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7868RE: [GTh] Two Thomases ?

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  • Judy Redman
    Jan 1, 2008
      Hi Maurice

      > So accordingly, Judy, do you see a possibility that the
      > so-called Gospel of Thomas, then, should perhaps more
      > correctly be called the Gospel of Judas . given that Tomas
      > and Didymos are simply words used by the manuscript's
      > scrivener to make the point for both Aramaic and Greek
      > audiences that Judas (the possible real name of the author)
      > was a twin (not to be confused with Judas Iscariot)? Hmmm !
      > This would at least explain why logion # 13 seems to be
      > written in the third person . that is, that Judas is not to
      > be confused with Thomas which is simply used here as an
      > adjective and is not the proper name of the author .

      Well, the Gospel of Thomas certainly starts by telling us that it contains
      the secret words that Judas the Twin the Twin wrote down, which would lead
      one to suspect that he was known both as Didymus and Thomas in different
      circles. According to Richard Bauckham's "Jesus and the Eyewitnesses" Judas
      was the fourth most common name for male Palestinian Jews in the first
      century, so lots of men named Judas would likely have had nicknames to
      distinguish between them, especially if they happened to be Judas bar Judas
      (or bar Simeon or bar Joseph - the top two names). And if Thomas was
      actually Judas son of James, it would help with the confusion about the
      names of the Twelve in the various gospel accounts. Since most of the names
      of the early Christian texts were apparently added some time down the track,
      and the NH codex is dated around the mid-300s or so, I would suggest that
      the name was added by a community that was Aramaic/Syriac speaking and
      possibly at a point where its author had become known simply as The Twin
      because everyone knew *which* twin was being referred to (in much the same
      way that if you say The Duke most people understand that you mean John Wayne
      and The King is usually understood to be Elvis Presley). This name was then
      passed down in various copies of the manuscript because that was now its
      official name. But, yes, it probably should be known as the Gospel of Judas
      the Twin (as opposed to the other Gospel of Judas - Judas Iscariot) which is
      very different.

      > Of possible further relevance, and if I am not mistaken, the
      > names Judas and James are / were essentially synonymous at
      > the time of GoT's writing. If so, one should also note the
      > Eastern / Syrian tradition that Jesus had a "twin" brother
      > called . yes . "Judas" as you no doubt know. Indeed, then,
      > there may be a possibility that Jesus' twin brother, Judas
      > (designated as "Thomas" or "Dydimos"
      > meaning "the twin" in both Aramaic and in Greek) may have
      > somehow had a hand in the "sayings of Thomas", and led in
      > recent years to the popular suggestion that the "Gospel of
      > Thomas so-called" may be, or indeed "is", of Eastern or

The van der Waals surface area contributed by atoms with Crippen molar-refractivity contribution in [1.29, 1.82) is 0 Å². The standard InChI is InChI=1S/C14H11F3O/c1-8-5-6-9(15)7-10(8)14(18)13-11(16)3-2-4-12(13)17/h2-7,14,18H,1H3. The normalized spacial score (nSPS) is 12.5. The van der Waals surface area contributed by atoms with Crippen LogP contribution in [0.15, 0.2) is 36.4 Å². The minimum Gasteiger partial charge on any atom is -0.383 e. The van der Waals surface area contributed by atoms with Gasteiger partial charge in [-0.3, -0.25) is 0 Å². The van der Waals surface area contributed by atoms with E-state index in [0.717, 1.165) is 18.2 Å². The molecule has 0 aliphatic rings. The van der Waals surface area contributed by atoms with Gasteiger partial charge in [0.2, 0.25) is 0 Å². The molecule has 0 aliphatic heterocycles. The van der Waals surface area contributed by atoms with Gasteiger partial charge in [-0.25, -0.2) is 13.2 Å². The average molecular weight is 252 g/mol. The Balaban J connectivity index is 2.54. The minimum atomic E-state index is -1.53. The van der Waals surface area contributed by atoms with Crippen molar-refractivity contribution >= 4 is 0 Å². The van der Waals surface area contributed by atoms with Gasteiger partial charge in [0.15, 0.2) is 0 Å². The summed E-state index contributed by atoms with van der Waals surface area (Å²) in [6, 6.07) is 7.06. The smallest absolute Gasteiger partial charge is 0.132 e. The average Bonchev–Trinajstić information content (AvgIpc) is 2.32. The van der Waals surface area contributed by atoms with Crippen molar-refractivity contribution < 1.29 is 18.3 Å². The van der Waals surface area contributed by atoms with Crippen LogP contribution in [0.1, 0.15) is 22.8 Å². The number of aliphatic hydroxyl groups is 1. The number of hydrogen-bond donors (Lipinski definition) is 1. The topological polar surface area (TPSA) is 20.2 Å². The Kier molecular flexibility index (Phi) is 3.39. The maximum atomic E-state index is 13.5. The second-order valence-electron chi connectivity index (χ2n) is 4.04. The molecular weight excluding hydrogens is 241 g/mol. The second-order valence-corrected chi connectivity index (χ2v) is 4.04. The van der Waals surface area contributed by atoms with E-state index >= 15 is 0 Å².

> Syrian provenance. Thus, it may indeed be entirely possible
      > as you suggest, that the inclusion of "Judas" in Thomas'
      > incipit may well have had a purpose far beyond introducing
      > the idea or concept of a "twin" (of Jesus) to the reader.
      > Even in Western tradition, James (aka Judas ?) is generally
      > referred to as "brother of the Lord" or "Adelphotheos" in
      > Greek as I understand.

      I personally don't find the notion that Jesus was a twin particularly
      convincing. If you look at it from the perspective of Christian myth, this
      would mean that said twin was also conceived by the Holy Spirit and there is
      certainly nothing around that claims this or tells Mary and Joseph which of
      the boys was to be called "Jesus." I also have difficulty with the notion
      that the birth narratives would not have mentioned a twin - surely this
      would have been something miraculous and worthy of mention? I have less
      problem with the idea that Jesus had a brother who was a twin - the twin of
      one of his other siblings. Of course, if you want to run with the perpetual
      virginity of Mary line, you have problems with Jesus having any brothers or
      sisters, but there are other things in the gospels that make the notion that
      Mary was a perpetual virgin difficult. I don't know about James being the
      same as Judas at the time. James is more usually synonymous with Jacob and
      that's how Bauckham lists the names (James is the 11th most popular). Note
      that the statistics are not Bauckham's research per se - he uses a couple of
      sources and I don't have time to read the text properly to sort out what
      exactly he says about them.

      Please note, however, that all this is pretty much "off the top of my head".
      My research is about the text of Gos Thom as we have it, so I am not
      particularly interested in who wrote it and thus haven't researched this at
      any depth.

      "Politics is the work we do to keep the world safe for our spirituality" -
      Judith Plaskow, Phoenix Rising, 2000

      Rev Judy Redman
      PhD candidate, Postgraduate member of Council & Uniting Church Chaplain
      University of New England Armidale 2351
      ph: +61 2 6773 3739
      fax: +61 2 6773 3749
      web: http://www-personal.une.edu.au/~jredman2 and
      email: jredman2@...
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